# Abstract Algebra/Linear Algebra

The reader is expected to have some familiarity with linear algebra. For example, statements such as

Given vector spaces ${\displaystyle V}$ and ${\displaystyle W}$ with bases ${\displaystyle B}$ and ${\displaystyle C}$ and dimensions ${\displaystyle n}$ and ${\displaystyle m}$, respectively, a linear map ${\displaystyle f\,:\,V\to W}$ corresponds to a unique ${\displaystyle m\times n}$ matrix, dependent on the particular choice of basis.

should be familiar. It is impossible to give a summary of the relevant topics of linear algebra in one section, so the reader is advised to take a look at the linear algebra book.

In any case, the core of linear algebra is the study of linear functions, that is, functions with the property ${\displaystyle f(\alpha x+\beta y)=\alpha f(x)+\beta f(y)}$, where greek letters are scalars and roman letters are vectors.

The core of the theory of finitely generated vector spaces is the following:

Every finite-dimensional vector space ${\displaystyle V}$ is isomorphic to ${\displaystyle \mathbb {F} ^{n}}$ for some field ${\displaystyle \mathbb {F} }$ and some ${\displaystyle n\in \mathbb {N} }$, called the dimension of ${\displaystyle V}$. Specifying such an isomorphism is equivalent to choosing a basis for ${\displaystyle V}$. Thus, any linear map between vector spaces ${\displaystyle f\,:\,V\to W}$ with dimensions ${\displaystyle n}$ and ${\displaystyle m}$ and given bases ${\displaystyle \phi }$ and ${\displaystyle \psi }$ induces a unique linear map ${\displaystyle [f]_{\phi }^{\psi }\,:\,\mathbb {R} ^{n}\to \mathbb {R} ^{m}}$. These maps are precisely the ${\displaystyle m\times n}$ matrices, and the matrix in question is called the matrix representation of ${\displaystyle f}$ relative to the bases ${\displaystyle \phi ,\psi }$.

Remark: The idea of identifying a basis of a vector space with an isomorphism to ${\displaystyle \mathbb {F} ^{n}}$ may be new to the reader, but the basic principle is the same. An alternative term for vector space is coordinate space since any point in the space may be expressed, on some particular basis, as a sequence of field elements. (All bases are equivalent under some non-singular linear transformation.) The name associated with pointy things like arrows, spears, or daggers, is distasteful to peace-loving people who don’t imagine taking up such a weapon. The orientation or direction associated with a point in coordinate space is implicit in the positive orientation of the real line (if that is the field) or in an orientation instituted in a polar expression of the multiplicative group of the field.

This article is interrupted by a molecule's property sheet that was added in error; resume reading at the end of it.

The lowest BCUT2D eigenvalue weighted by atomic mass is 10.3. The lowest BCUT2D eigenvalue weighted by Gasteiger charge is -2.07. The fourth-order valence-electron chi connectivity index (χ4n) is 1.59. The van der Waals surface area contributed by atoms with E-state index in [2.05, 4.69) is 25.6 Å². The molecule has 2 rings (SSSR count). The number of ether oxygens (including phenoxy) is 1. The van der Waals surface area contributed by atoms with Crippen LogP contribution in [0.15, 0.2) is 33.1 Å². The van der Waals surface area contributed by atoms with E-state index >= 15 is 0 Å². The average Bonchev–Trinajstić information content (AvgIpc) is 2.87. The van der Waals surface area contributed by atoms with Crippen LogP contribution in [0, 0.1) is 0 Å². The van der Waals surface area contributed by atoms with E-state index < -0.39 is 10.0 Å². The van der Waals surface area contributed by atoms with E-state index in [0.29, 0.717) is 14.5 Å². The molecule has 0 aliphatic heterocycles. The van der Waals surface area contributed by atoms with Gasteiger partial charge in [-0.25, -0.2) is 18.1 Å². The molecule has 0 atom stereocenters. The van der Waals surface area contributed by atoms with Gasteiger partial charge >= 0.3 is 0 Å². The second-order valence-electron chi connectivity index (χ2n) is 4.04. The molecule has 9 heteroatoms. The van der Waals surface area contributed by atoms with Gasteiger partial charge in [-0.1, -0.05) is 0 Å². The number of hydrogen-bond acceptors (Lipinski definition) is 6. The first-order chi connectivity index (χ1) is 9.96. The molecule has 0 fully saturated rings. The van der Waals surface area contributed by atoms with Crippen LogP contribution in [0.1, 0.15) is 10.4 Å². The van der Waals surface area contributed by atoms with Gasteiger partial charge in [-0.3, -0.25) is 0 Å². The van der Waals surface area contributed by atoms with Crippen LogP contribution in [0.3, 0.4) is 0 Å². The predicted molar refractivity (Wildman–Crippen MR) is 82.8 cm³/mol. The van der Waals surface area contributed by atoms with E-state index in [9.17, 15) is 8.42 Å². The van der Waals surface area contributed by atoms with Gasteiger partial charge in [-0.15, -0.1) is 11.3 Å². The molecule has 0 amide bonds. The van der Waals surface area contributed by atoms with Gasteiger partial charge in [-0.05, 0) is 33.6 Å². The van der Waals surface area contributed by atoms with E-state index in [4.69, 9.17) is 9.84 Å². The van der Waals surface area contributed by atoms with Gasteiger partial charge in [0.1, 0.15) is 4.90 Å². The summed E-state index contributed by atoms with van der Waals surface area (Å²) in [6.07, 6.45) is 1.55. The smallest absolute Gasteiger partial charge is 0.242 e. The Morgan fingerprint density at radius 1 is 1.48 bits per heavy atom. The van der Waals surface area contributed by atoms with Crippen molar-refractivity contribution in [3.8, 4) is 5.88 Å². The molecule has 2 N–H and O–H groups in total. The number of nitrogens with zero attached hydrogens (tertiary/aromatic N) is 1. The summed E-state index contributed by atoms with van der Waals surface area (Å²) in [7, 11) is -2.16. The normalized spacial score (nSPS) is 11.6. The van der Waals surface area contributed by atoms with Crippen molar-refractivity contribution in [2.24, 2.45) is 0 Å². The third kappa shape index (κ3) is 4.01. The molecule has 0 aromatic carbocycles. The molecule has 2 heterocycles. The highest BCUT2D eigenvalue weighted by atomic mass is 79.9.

A coordinate space V with basis ${\displaystyle \{e_{1},e_{2},...e_{n}\}}$ has vectors ${\displaystyle v=\sum _{i=1}^{n}x_{i}e_{i}=(x_{1},x_{2},...x_{n}).}$ where ei is all zeros except 1 at index i.

As an algebraic structure, V is an amalgam of an abelian group (addition and subtraction of vectors), a scalar field F (the source of the xi's), its multiplicative group F *, and a group action F * x VV, given by

${\displaystyle (k,v)\mapsto \sum _{i=1}^{n}kx_{i}e_{i}=(kx_{1},kx_{2},...kx_{n}).}$ The group action is scalar-vector multiplication.

Linear transformations are mappings from one coordinate space V to another W corresponding to a matrix (ai j ). Suppose W has basis

${\displaystyle \{f_{i}\}_{i=1}^{n}\ {\text{and vectors}}\ \ w=\sum _{i=1}^{n}y_{i}f_{i}=(y_{1},y_{2},...y_{n}).}$

Then the elements of the matrix (ai j ) are given by the rate of change of yj depending on xi:

${\displaystyle a_{ij}={\frac {\partial y_{j}}{\partial x_{i}}}=}$ constant.

A common case involves V = W and n is a low number, such as n = 2. When F = {real numbers} = R, the set of matrices is denoted M(2,R). As an algebraic structure, M(2,R) has two binary operations that make it a ring: component-wise addition and matrix multiplication. See the chapter on 2x2 real matrices for a deconstruction of M(2,R) into a pencil of planar algebras.

More generally, when dim V = dim W = n, (ai j ) is a square matrix, an element of M(n, F), which is a ring with the + and x binary operations. These benchmarks in algebra serve as representations. In particular, when the rows or columns of such a matrix are linearly independent, then there is a matrix (bi j ) acting as a multiplicative inverse with respect to the identity matrix. The subset of invertible matrices is called the general linear group, GL(n, F). This group and its subgroups carry the burden of demonstrating physical symmetries associated with them.

The pioneers in this field included w:Sophus Lie, who viewed the continuous groups as evolving out of 1 in all directions according to an "algebra" now named after him. w:Hermann Weyl, spurred on by Eduard Study, explored and named GL(n, F) and its subgroups, calling them the classical groups.